Friday, March 28, 2014

Fix The Potholes? Wisconsin Pols Buying More Lanes Instead

Media are telling us it's spring road construction season.
The language is interesting. The closings and detours and delays are so routine, so 'normal' they're considered seasonal - - like tulips and fish - - when, in fact, the spring road construction season is predictable because both political parties have campaigns to fund and there is no more reliable source of donations than road-builders.
But what's truly seasonal when it comes to roads and the calendar?

A particularly tough winter has battered the pavement, motorists' nerves and wallets.Potholes, everywhere, with some worthy of building permits and environmental impact statements, but has the state, awash in surplus dollars, directed added funding to local street repair budgets that have been getting routine, budget-season reductions?

Even in a $43 million supplement of highway spending?
The Government/Road-builder Complex run out of the State Capitol, and in satellite offices in nearby trade associations and lobbying shops, has chosen instead to pour extra millions of our tax dollars into more new lanes - - big-dollar projects that will, after a freeze-thaw cycle or two acquire their own axle-breaking-tire-popping cracks, splits and degradation.
Why not fix what we have first?
Because there are bigger profits to pocket and ribbons to cut and news releases to Tweet when adding new lanes than fixing the cracks and holes with lower-profit asphalt.
The Journal Sentinel notes the 'seasonal' big-ticket spending for just our region:
The state Department of Transportation has 34 projects underway or to begin soon in Milwaukee County, including multiple projects affiliated with Zoo Interchange construction. An additional 28 projects are underway in six surrounding counties...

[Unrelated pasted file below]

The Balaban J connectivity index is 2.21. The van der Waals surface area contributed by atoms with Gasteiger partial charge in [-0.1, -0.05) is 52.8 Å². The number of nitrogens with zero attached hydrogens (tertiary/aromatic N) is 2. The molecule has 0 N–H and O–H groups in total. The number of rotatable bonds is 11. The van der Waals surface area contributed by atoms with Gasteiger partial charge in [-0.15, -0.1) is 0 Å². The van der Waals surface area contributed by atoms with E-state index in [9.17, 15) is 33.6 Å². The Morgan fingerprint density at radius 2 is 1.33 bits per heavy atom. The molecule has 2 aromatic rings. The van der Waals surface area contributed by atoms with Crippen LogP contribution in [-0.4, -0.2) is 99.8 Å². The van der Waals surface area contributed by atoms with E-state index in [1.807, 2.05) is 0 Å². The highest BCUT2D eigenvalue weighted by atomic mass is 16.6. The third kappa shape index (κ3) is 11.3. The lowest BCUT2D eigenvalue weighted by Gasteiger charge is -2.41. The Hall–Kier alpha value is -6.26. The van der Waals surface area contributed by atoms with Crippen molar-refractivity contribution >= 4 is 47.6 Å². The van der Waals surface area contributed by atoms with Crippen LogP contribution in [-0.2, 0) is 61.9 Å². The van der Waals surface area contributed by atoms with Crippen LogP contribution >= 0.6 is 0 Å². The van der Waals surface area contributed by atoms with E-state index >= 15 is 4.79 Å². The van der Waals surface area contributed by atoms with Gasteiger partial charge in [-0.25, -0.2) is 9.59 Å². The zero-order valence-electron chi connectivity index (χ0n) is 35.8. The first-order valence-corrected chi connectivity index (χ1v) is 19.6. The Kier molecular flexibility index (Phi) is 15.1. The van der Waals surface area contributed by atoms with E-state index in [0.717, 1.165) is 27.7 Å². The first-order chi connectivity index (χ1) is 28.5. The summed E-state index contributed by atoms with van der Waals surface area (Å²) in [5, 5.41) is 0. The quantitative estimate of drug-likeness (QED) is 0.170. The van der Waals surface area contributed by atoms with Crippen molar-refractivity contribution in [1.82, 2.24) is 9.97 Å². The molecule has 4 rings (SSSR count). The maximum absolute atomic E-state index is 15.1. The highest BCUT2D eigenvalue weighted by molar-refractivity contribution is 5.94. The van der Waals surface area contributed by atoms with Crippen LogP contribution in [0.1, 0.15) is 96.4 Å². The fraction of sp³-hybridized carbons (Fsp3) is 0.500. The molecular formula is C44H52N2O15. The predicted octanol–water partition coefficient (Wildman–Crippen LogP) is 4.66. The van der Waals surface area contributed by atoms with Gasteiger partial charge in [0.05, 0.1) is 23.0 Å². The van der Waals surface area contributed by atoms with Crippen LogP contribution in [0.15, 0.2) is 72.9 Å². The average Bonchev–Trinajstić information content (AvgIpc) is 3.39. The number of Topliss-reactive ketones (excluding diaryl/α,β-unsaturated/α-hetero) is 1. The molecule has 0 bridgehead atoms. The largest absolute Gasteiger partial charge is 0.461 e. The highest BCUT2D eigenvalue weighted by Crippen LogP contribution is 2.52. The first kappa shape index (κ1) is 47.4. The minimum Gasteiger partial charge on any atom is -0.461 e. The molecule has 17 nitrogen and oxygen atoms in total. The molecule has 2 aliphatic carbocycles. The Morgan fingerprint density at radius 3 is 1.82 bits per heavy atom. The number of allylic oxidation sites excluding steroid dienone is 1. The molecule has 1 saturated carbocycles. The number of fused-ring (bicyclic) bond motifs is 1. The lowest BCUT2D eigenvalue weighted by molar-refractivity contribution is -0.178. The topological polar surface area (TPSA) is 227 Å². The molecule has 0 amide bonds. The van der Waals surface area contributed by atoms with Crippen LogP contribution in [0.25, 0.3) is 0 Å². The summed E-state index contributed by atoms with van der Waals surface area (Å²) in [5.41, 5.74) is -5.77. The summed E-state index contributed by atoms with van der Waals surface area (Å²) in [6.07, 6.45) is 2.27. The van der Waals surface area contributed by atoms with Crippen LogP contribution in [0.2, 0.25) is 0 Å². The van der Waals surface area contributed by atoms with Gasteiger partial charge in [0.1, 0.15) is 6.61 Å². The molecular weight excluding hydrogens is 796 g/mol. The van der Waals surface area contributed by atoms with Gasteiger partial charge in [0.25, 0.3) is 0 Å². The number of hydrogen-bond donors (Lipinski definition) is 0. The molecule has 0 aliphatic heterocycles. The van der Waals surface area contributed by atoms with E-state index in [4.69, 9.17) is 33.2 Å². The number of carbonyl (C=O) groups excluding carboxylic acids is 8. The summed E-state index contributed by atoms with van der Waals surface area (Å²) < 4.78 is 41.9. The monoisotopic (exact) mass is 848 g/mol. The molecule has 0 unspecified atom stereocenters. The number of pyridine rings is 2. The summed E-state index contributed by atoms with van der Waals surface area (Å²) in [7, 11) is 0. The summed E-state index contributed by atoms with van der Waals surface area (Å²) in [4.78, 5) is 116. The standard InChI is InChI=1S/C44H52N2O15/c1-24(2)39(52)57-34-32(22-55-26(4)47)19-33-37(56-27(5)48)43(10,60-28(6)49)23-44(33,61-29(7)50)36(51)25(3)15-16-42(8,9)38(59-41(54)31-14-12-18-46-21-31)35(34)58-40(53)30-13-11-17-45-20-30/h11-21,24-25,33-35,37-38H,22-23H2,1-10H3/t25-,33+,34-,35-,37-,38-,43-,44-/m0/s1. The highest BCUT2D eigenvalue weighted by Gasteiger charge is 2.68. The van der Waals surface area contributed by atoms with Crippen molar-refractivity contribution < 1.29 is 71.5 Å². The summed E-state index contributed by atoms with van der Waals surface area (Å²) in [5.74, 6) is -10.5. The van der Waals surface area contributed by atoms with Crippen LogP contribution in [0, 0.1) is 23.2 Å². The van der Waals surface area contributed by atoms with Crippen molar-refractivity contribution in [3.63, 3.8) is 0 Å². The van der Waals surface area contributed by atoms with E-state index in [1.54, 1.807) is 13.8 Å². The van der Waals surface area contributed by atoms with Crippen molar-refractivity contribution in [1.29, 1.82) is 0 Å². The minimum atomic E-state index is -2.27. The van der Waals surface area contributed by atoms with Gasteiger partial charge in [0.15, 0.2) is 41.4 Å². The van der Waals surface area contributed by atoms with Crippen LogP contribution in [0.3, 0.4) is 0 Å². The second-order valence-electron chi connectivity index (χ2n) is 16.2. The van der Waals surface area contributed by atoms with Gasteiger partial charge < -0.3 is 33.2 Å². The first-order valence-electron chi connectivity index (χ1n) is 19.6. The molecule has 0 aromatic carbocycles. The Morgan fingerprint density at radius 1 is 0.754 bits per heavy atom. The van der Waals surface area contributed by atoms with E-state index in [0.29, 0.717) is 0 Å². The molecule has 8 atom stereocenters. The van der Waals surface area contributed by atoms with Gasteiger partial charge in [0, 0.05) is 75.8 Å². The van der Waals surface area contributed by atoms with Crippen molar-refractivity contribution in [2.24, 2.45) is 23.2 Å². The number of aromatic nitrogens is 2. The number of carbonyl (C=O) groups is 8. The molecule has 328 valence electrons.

In southeastern Wisconsin, 96 projects are started a year at a cost of $410 million on 
average. In 2014, the number of projects started will be 65, but some of these will be larger than usual, making the price tag $443 million.
There is nothing on the horizon to think this politicized and costly pattern can be broken. The multi-billion-dollar so-called 'freeway' expansion in Southeastern Wisconsin has years to go because it has not yet been fully extended into Walworth, Ozaukee, Washington and Western Waukesha Counties.
The Battle at Story Hill over widening and perhaps elevating I-94 in the City of Milwaukee near Miller Park against the neighbors' wishes is yet to be fought, and by the time the region's seven-county 'improvements' that originated with an unelected regional planning commission are completed, the Marquette Interchange will need another expansion.
And, of course, the politicians and road-builders will continue starving transit systems, and blocking passenger rail, so travel will be forced on to roads that congest and deteriorate and congest again.
Former Milwaukee Mayor John Norquist used to joke that balanced transportation in Wisconsin meant "half asphalt, half concrete," but anyone can take a look across Southeastern Wisconsin's pothole-pocked streets and see that concrete is winning.
Cross-posted at Purple Wisconsin.


zombie rotten mcdonald said...

so travel will be forced on to roads that congest and deteriorate and congest again.

The life cycle of sprawl. Unless this de facto subsidy for greenfield development is halted, there will never be enough roads. And eventually, the greenfields run out, also.

Even New Urbanist developments like Middleton Hills are only retro-kitsch bandaids. Some of us are Old Urbanists.

Anonymous said...

How will Wisconsin pay for this? Borrowing of course! Walker is set to issue $393.6 million of revenue bonds, the largest transportation borrowing ever. Of that figure only $270 million for highway projects. The rest goes to refund existing debt and borrow money to refinance bonds that are maturing in the future. It appears that we are now borrowing money to pay for the money we previously borrowed. Debt upon debt doesn't seem like the wisest economic policy but Walker looks beyond Wisconsin's citizens for guidance in running this state.

Jake formerly of the LP said...

Now that being said, the Legislature did add another $43 million for roads for this Summer.

Oh wait, that was for state highway projects? And it wasn't given to local communities to fix the roads? Which means those cash-strapped places have to pay for the extra maintenance and plowing expenses themselves?


zombie rotten mcdonald said...

Which means those cash-strapped places have to pay for the extra maintenance and plowing expenses themselves?

It will be interesting and mordantly amusing to see how they deflect responsibility for this to the teacher's unions.

Or perhaps it will be because of the repairs to the Capitol needed due to structural damage caused by singing.